· Max. Size: 8
· Length: 1-Day
· Tuition: $125
· Where: Wolfeboro, NH
1-Day, New Hampshire. Proven Skills & Techniques For Surviving Harsh Environments
Winter is an unforgiving time in the north woods. Gone are the warm temperatures of summer that provide a safety-buffer for all you do. The result is to magnify mistakes and poor choices, turning what would be a minor inconvenience in warm weather into a life-threatening situation in the cold.
The principles of cold weather survival should be learned before any trip into the cold, as should the related skills. But despite a vast swath of literature devoted to “survival”, there is very little knowledge commonly held on the topic, and much that does pass for common sense is incorrect.
For example, many people have heard that when lost in the winter woods they should dig a snow cave in which to spend the night. In certain conditions this is a useful thing to know, but most of the time it is a recipe for disaster; the result of incomplete knowledge being glossed over and passed on without understanding the principles at work. Such well-meaning advice is often given from those who haven’t spent any nights out in the winter woods without a tent or sleeping bag, making their untested theories questionable at best.
We won’t regurgitate the inaccurate, untested information found in most of the survival books. Instead you’ll experience winter firsthand and learn to stay alive and comfortable in the northern forest using practical skills and techniques we’ve been using and teaching for over two decades.
Topics of instruction include dressing for the elements, making, using, and living with fire, shelters applicable to the northern winter environment, safety, traveling on snowshoes, frostbite and hypothermia awareness and treatment, useful plants available in winter, and more.
The goal of the course is to increase confidence and ability in the frozen environment of the winter wilderness through passing on tested and proven methods.
The course is organized around the three aspects of dealing with a survival situation: what you need to know, what you need to do and what you need to carry with you.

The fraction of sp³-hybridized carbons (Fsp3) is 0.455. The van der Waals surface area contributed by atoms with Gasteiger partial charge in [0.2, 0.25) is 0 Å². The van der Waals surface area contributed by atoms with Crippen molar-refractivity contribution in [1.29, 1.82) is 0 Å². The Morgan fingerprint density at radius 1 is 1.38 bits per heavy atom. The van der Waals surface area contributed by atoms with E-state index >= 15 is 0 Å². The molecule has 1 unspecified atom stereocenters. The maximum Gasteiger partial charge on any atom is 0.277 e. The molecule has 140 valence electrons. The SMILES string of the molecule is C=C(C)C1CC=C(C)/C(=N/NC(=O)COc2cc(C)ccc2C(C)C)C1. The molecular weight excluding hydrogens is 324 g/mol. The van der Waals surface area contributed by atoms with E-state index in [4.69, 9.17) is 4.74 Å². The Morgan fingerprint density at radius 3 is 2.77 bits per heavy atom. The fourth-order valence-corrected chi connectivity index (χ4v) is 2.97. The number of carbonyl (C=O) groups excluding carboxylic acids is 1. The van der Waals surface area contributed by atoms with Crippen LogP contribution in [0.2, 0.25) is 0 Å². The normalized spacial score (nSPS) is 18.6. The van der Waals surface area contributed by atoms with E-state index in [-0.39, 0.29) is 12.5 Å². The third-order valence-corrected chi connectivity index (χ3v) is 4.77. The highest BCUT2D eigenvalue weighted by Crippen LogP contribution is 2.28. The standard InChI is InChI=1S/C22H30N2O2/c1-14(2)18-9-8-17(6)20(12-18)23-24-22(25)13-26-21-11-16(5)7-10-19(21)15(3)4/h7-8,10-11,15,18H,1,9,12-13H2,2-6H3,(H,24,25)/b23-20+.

Intended Learning Outcomes
Upon successful completing of the course, students should understand:
- The Survival Equation and its implications
- Physiologic needs of the body
- Mechanisms of energy transfer
- What will kill you the fastest
- Survival plans and how they’re organized
- Taking action in the appropriate order
- The most important skills to master, in order of importance
- Gear to always have on your person
- Science of a survival shelter
- Survival stresses
- Survival psychology
Participants will need their own sheath knife. We recommend the Mora Classic #2 from Ben’s Backwoods. For information on choosing a knife check out this blog post and video.
Who this course is for: This course is appropriate for adults and mature teens. It is not open to those younger than 16 years of age. Previous experience using an axe is desirable, but not required.
When: Course runs from 9 am to 4 pm, with a break for lunch. Bring a lunch.
Where: The Jack Mountain Bushcraft Folk School. 267 Camp School Road in Wolfeboro.
What to bring: Knife with a sturdy sheath, axe if you’ve got one, seasonally appropriate clothes, notebook and pen, lunch. Also bring any fire kit you’ve got, including match cases, lighters, ferro rods, bow drill kits, etc. If you don’t have any, no big deal. If the snow is deep you’ll need snowshoes. If you don’t have a pair, we have some for rent ($10).